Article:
Fascinating, non-musical post-Soviet spin, Alexander Khvan's "Carmen" expertly meshes political and psychological destiny in a well-paced crime thriller. Cerebral rather than impassioned, pic is told from the point of view of the fallen Don Jose character. Pic may stand as too much of a generic hybrid for American tastes.
Fascinating, non-musical post-Soviet spin on what must rank after “Romeo and Juliet” as the most oft-adapted literary text in cinema, Alexander Khvan’s “Carmen” expertly meshes political and psychological destiny in a well-paced crime thriller. Cerebral rather than impassioned, pic is told from the point of view of Sergei (Igor Petrenko), the fallen Don Jose character, who fatalistically describes his waterloo to his defense attorney, step by step. Pic, which performed rather indifferently in Russia after Khvan’s record-breaking 1992 “Douba-Douba,” may stand as too much of a generic hybrid for American tastes.
Khvan maintains a nice balance of the familiar and the unexpected, with an astute attention to detail. Thus the traditional opening scene in a prison tobacco factory links the serried rows of cigarettes to the regimentation of the women and formations of the guards, without sacrificing the titillating spectacle of Carmen’s fiery catfight.
Scripter Yuri Korotkov hardly need update the story, which fits the current situation in Russia like a glove. Hero’s trajectory — the move from cop to robber — looks believable in this setting. At home with the old regime, Sergei seeks orderliness, finding his center through obedience to duty. His encounter with the amoral, anarchic, imaginative Carmen (Olga Filippova) turns his life upside-down. Pathological jealousy and murderous possessiveness soon findhim totally dependent on Carmen, she substituting for the authority of the state in determining every aspect of his life.
As incarnated by model Filippova, Carmen is a contempo figure, a woman not of instinct but of fierce enterprise, extraordinarily sharp in situational ways, comprehending everything from new computer systems to the latest Paris fashions. Carmen seduces via her ability to genuinely relate, hooking up with people’s zeitgeists and intimate desires and then using them to further her own ends.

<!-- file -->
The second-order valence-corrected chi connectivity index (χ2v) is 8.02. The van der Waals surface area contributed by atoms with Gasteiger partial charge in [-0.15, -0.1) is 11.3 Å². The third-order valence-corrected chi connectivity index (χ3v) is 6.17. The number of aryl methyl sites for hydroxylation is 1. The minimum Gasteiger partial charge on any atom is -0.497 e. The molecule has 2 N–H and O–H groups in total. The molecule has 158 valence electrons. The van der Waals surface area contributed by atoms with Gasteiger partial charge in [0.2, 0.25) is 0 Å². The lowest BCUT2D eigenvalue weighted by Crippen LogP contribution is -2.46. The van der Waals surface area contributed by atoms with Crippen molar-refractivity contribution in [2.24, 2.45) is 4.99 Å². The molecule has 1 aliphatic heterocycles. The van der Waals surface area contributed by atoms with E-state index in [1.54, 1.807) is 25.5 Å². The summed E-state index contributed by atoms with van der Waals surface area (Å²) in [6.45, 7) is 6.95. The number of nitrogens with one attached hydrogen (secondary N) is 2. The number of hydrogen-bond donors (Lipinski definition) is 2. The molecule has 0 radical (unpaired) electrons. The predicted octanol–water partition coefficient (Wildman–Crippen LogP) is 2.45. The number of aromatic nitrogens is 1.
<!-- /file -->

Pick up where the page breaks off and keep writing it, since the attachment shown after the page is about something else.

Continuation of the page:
Her “toreador,” whose role in the film is greatly reduced from his stature in the original text, is a motorcycle racer, and it is clear that she would rather ride his bike than him.
Capitalist to her fingertips, she craves the thrill of figuring out how to make things pay off and, like her many predecessors, is fickle not out of shallowness but because stasis represents for her a form of death. Constantly changing her appearance, racing from hideout to hideout, she thrives on the rootless freedom that Sergei finds so enervating.
Sergei’s and Carmen’s violent lovemaking lies somewhere between aggression and desperation, much like their larceny. Khvan is good at capturing the nervous exhilaration of the very different robberies that Carmen’s gang pulls off.
Tech credits are pro. Gennady Gladkov’s fully orchestrated score scrupulously avoids Bizet while keeping up with pic’s tonal variations. Courtesy of Igor Kozhevnikov’s luminous widescreen lensing, the Crimea seascapes provide further vivid representations of the freedom Sergei that doesn’t know how to deal with.